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Green Bay Packers again face adversity in drive to playoffs

Dec. 11, 2011
 

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Packers-Raiders postgame analysis: Pete Dougherty and Rob Demovsky weigh the implications of Greg Jennings' injury for the Packers offense.
Green Bay Packers linebacker D.J. Smith reaches back to intercept a pass during the first quarter of Sunday's game against the Oakland Raiders at Lambeau Field. He is one of several players who have stepped up to fill in for injured starters. Evan Siegle/Press-Gazette

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One way to hush a stadium crammed with over 70,000 fanatics who’ve shown they’d gladly empty their wallets to buy non-dividend stock for a team that’s leading by 31 and on its way to its 19th straight victory is to have one of its stars carted off the field with injury.

It happened Sunday, when Green Bay Packers wide receiver Greg Jennings was riding shotgun on a Gator and being whisked to the locker room during the third quarter of a 46-16 rout of the Oakland Raiders at not-so-frozen Lambeau Field.

Turns out Jennings has a knee sprain. How severe? How much time will he miss? No one was saying afterward, though quarterback Aaron Rodgers offered this grim prognosis:

“It didn’t look very good,” Rodgers said. “We’ll see what the MRI says (today). We’ve got a (first round playoff) bye wrapped up, so he really has close to five weeks before our (first) playoff game. So hopefully, we can get him ready for that.”

A season in peril? Time to worry? Nah – just business as usual for a group that has been defined by its ability to withstand and overcome adversity.

“I don’t know the extent of his injury and if he’ll miss time and what it is,” Packers cornerback Charles Woodson said of Jennings. “But guys have to come in and play. It doesn’t matter who it is. There’s somebody behind you that has to step in and play in your role.”

Take D.J. Smith, a rookie inside linebacker who started in place of the injured Desmond Bishop and put a stop to the Raiders’ first offensive series with a leaping, bobbling pick of Carson Palmer.

The Packers parlayed the turnover – one of five produced by a defense more opportunistic than sturdy – into a touchdown and Smith would finish with 10 tackles, which tied safety and teammate Morgan Burnett for game-high honors.

Take Robert Francois, a second-year inside linebacker who started in place of a still-hobbled A.J. Hawk. All he did was produce a stat line of nine tackles, an end zone pick and a forced fumble that was recovered by fellow linebacker Erik Walden and returned five yards for a TD.

Hawk, nursing an injured calf like Bishop, was active but didn’t play. Francois, meanwhile, said his start was a game-time decision. And he – as we’ve seen from so many of the designated reserves on this ever-deepening Packers’ roster – was ready.

“We’re here to make plays, and we hope to get a chance to go out there and show what we’ve got,” Francois said. “Being here on a championship team, we’d like to go out there and contribute to the team.”

Like rookie tight end Ryan Taylor, a seventh-round draft pick whose first career touchdown grab was his first career reception and came on his first career offensive play. No Andrew Quarless? Next man in.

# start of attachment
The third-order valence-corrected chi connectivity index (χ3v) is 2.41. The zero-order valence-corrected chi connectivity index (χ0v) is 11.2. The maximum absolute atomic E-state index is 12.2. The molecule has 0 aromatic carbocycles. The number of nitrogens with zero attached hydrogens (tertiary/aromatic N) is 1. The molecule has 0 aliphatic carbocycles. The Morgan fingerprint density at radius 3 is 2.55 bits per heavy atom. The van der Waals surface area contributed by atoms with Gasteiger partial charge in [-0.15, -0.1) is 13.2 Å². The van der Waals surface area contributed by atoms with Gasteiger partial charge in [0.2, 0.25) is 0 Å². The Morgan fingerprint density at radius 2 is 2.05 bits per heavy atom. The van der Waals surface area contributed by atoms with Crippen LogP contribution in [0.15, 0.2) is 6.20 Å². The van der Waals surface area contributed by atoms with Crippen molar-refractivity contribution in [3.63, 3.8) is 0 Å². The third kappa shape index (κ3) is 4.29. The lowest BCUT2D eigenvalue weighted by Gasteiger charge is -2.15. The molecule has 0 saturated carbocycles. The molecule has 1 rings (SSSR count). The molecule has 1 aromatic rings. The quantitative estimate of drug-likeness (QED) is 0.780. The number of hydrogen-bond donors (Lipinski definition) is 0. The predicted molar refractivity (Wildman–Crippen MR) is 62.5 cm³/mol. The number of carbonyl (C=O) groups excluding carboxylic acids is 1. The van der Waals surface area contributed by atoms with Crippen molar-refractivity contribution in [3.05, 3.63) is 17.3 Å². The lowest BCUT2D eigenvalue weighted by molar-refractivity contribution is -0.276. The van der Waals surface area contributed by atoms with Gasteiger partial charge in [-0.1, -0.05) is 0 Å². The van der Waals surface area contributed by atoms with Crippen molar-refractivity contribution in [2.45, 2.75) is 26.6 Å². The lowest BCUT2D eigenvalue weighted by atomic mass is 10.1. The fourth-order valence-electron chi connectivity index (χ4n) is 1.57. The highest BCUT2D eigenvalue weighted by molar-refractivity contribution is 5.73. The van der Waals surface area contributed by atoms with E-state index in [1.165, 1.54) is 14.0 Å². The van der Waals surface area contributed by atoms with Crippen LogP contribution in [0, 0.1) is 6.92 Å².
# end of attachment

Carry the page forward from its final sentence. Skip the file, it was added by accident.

“I think we’ve prepared the past couple of weeks, and we knew we’d have to play at some point, so we’re finally getting our turn,” said Taylor, the recipient of a shaving cream pie in the face from tight end Tom Crabtree. “I’m just glad I have Aaron’s confidence enough that he would throw me the ball, and I think I’ve been building that these past couple of weeks. It felt great.”

This isn’t meant to diminish Jennings and his contributions. He leads the Packers with 67 receptions, is second in receiving yards with 949 and among the game’s top wideouts.

His expected absence is a bummer, for sure. But wide receiver is perhaps the deepest and most talented position on the team, and losing Jennings doesn’t mean an offense that has rewritten team records will suddenly go from Lamborghini to Edsel.

That’s not coach Mike McCarthy’s philosophy. And that’s not the blueprint General Manager Ted Thompson has followed in constructing a champion.

An explosive and historic offense grabs the headlines, and the defense creates one key turnover after another. But the Packers’ backbone is their depth and ability to "coach it up," as coaches are apt to say.

“We just have a lot of guys who are good at handling adversity,” said left tackle Marshall Newhouse, who has ably protected The Franchise (think Rodgers) from that critical back side spot when injury felled veteran Chad Clifton earlier in the season. “You’ve just got to roll with it. No need to whine or moan or cry about it. Just gotta go.

“We just have such high expectations of winning that we’re not going in there to just patch something up. We’re trying to score like we’re scoring and do like we’re doing. That’s just the way it is around here.”

Jennings wasn’t the only one dressed in green and gold that had to leave Sunday’s game. Defensive end Ryan Pickett and promising rookie running back Brandon Saine sustained concussions, raising doubts about their upcoming availability.

But there shouldn’t be any doubts going forward.

Yes, this is starting to feel a lot like 2010. Injuries mounted and adversity became a formidable foe.

But we all know how the story ended.

The Lombardi Trophy is on display in team headquarters for those needing a reminder.

Brett Christopherson writes for The Post-Crescent of Appleton

What's your take on the Packers Family Night change?

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If you've ever answered "Who has the ball?" with "It's halftime," you might recognize The Airhead. Check out the characters in our cartoon gallery of oddball fans.

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